Traditional construction contracts place significant emphasis on the consequences of failure and tend to focus primarily on how risks are allocated between the contracting parties. The natural reaction to this type of contract is the reinforcement of self-protective behaviour because of the perception (of contracting parties) that the contract is a “zero sum” game wherein project participants only gain or profit at the expense of the other party. This traditional model has been criticized as inefficient, costly and counter-productive.
Alliance contracts have been touted as an answer to these issues. Alliance contracts are incentive-based relationship contracts in which the parties agree to work together as one integrated team. Defining characteristics of an alliance project are a culture of cooperative decision-making, risk sharing, no blame and no dispute, and financial transparency. Ideally, an alliance contract will see an alignment of the business goals of the primary parties.
Alliance contracting is gaining in popularity in Canada, although it has still not reached the level of acceptance it has achieved in countries such as Australia, where it is reported that nearly 50 per cent of publicly procured government projects now use an alliance project model.
In an alliance contract, the owner, contractor and designer are all parties to one project agreement. Project development is driven by a co-operative (but all powerful) board of management made up of representatives of the parties, with a mandate to deliver the project in accordance with agreed goals and alliance principles. Generally, all decisions of the project board must be unanimous. The alliance should result in an integrated “virtual organization” comprising the primary parties for the duration of the project.
Risk is spoken of as shared in the alliance model; however, in reality, most project risks remain with the owner. The contractor is entitled to be reimbursed for all direct costs, even in the case of delay, negligence, cost overruns or defective design.
Most projects will have a target contract cost and a target completion date. The purpose of these targets is to drive pain-share or, more hopefully, gain-share in decision-making. The contractor is incentivized by earning a greater or lesser profit margin depending on performance and having a share in the overall cost performance of the development as it relates to the agreed upon budget.
Transparency is the hallmark of an alliance project. The concept of transparency in an alliance contract extends beyond subcontracting and requires an open book between the owner and the contractor. It is not unusual for owners to require the contractor to open the books on earlier projects so that the owner can fully understand the contractor’s overheads, margins and costs.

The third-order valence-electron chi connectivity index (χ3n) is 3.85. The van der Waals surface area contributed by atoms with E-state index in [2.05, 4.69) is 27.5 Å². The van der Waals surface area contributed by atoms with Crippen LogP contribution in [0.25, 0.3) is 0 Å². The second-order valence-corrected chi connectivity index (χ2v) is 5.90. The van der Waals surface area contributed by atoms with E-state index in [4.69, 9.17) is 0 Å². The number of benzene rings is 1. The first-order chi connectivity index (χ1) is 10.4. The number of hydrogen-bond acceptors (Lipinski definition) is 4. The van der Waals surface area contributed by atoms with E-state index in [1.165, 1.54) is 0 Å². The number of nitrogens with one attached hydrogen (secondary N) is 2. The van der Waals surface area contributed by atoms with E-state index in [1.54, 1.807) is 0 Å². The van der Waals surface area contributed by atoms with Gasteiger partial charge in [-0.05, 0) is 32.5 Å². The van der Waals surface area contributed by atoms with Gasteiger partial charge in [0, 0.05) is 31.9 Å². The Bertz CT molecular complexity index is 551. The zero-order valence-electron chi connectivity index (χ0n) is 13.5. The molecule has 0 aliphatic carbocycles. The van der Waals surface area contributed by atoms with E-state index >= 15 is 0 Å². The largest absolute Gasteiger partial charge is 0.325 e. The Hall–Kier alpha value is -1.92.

Procurement and subcontracting is done on a construction management style basis (and may involve somewhat counter-intuitively more conventional risk allocation to the subcontractor for the benefit of all alliance parties).
No blame and no dispute
The owner and the contractor (and any other alliance parties) release each other from all liability except in the case of “wilful default.” Disputes must be amicably resolved, although sometimes there will be an ultimate deadlock breaker (though not in a ‘pure’ alliance contract).
Time-consuming and expensive claims processes do not exist in an alliance contract and there is no incentive to resort to litigation in the event of disagreement. The philosophy is rather than spending time and energy on apportioning blame and developing costly claims, a more efficient approach is for the parties to work co-operatively to overcome problems and risks that have manifested themselves during the life of a project.
One of the most significant and difficult to quantify is alliance projects rely to an even higher degree on the competency and quality of participants than other projects. Moreover, without genuine commitments from all participants to principles of transparency, open communication and “no blame,” the project will likely not get off the ground.
Another risk is the lack of certainty in price and completion dates. Accordingly, an alliance contract may not be appropriate for smaller projects where early price and time certainty are a key consideration.
Questions have also been raised about the enforceability of the alliance contract model given aspects of the contract have the appearance of “agreements to agree,” which courts have traditionally been unwilling to enforce.
Further, given the unfamiliarity of the market to alliance contracting, it can be difficult to find appropriate insurance coverage for otherwise insurable risks that may occur over the course of a project, whether it relates to alliance aspects or otherwise.
Christopher Hirst is a partner and practice group leader of Alexander Holburn Beaudin & Lang LLP’s construction and engineering team.